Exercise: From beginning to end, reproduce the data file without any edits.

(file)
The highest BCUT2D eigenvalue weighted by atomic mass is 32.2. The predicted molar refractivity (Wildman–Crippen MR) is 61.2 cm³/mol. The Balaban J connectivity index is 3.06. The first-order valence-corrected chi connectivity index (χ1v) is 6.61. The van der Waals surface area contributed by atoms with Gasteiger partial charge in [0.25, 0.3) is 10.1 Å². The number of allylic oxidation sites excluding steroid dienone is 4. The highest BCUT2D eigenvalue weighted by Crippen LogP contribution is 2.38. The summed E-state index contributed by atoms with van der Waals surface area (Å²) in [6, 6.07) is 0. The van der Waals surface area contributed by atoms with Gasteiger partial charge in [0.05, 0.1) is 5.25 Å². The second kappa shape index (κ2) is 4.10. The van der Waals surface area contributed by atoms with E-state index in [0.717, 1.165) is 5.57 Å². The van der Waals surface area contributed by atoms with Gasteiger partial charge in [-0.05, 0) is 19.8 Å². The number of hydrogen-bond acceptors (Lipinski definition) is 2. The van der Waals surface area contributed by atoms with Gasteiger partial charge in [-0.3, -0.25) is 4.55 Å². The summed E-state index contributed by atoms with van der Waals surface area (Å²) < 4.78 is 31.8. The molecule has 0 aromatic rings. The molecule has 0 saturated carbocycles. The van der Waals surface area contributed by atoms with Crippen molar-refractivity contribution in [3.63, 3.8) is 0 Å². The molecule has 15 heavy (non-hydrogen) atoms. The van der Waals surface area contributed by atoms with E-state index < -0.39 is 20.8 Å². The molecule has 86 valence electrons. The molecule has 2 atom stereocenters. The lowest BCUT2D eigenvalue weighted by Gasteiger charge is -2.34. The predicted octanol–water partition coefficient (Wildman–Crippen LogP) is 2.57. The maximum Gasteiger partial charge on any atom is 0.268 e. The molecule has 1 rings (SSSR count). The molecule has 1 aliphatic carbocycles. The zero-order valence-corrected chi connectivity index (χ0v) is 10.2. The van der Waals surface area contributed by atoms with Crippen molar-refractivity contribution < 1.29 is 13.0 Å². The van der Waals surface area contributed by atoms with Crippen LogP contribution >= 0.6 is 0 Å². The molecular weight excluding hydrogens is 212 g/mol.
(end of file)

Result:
The highest BCUT2D eigenvalue weighted by atomic mass is 32.2. The predicted molar refractivity (Wildman–Crippen MR) is 61.2 cm³/mol. The Balaban J connectivity index is 3.06. The first-order valence-corrected chi connectivity index (χ1v) is 6.61. The van der Waals surface area contributed by atoms with Gasteiger partial charge in [0.25, 0.3) is 10.1 Å². The number of allylic oxidation sites excluding steroid dienone is 4. The highest BCUT2D eigenvalue weighted by Crippen LogP contribution is 2.38. The summed E-state index contributed by atoms with van der Waals surface area (Å²) in [6, 6.07) is 0. The van der Waals surface area contributed by atoms with Gasteiger partial charge in [0.05, 0.1) is 5.25 Å². The second kappa shape index (κ2) is 4.10. The van der Waals surface area contributed by atoms with E-state index in [0.717, 1.165) is 5.57 Å². The van der Waals surface area contributed by atoms with Gasteiger partial charge in [-0.05, 0) is 19.8 Å². The number of hydrogen-bond acceptors (Lipinski definition) is 2. The van der Waals surface area contributed by atoms with Gasteiger partial charge in [-0.3, -0.25) is 4.55 Å². The summed E-state index contributed by atoms with van der Waals surface area (Å²) < 4.78 is 31.8. The molecule has 0 aromatic rings. The molecule has 0 saturated carbocycles. The van der Waals surface area contributed by atoms with Crippen molar-refractivity contribution in [3.63, 3.8) is 0 Å². The molecule has 15 heavy (non-hydrogen) atoms. The van der Waals surface area contributed by atoms with E-state index < -0.39 is 20.8 Å². The molecule has 86 valence electrons. The molecule has 2 atom stereocenters. The lowest BCUT2D eigenvalue weighted by Gasteiger charge is -2.34. The predicted octanol–water partition coefficient (Wildman–Crippen LogP) is 2.57. The maximum Gasteiger partial charge on any atom is 0.268 e. The molecule has 1 rings (SSSR count). The molecule has 1 aliphatic carbocycles. The zero-order valence-corrected chi connectivity index (χ0v) is 10.2. The van der Waals surface area contributed by atoms with Crippen molar-refractivity contribution < 1.29 is 13.0 Å². The van der Waals surface area contributed by atoms with Crippen LogP contribution >= 0.6 is 0 Å². The molecular weight excluding hydrogens is 212 g/mol.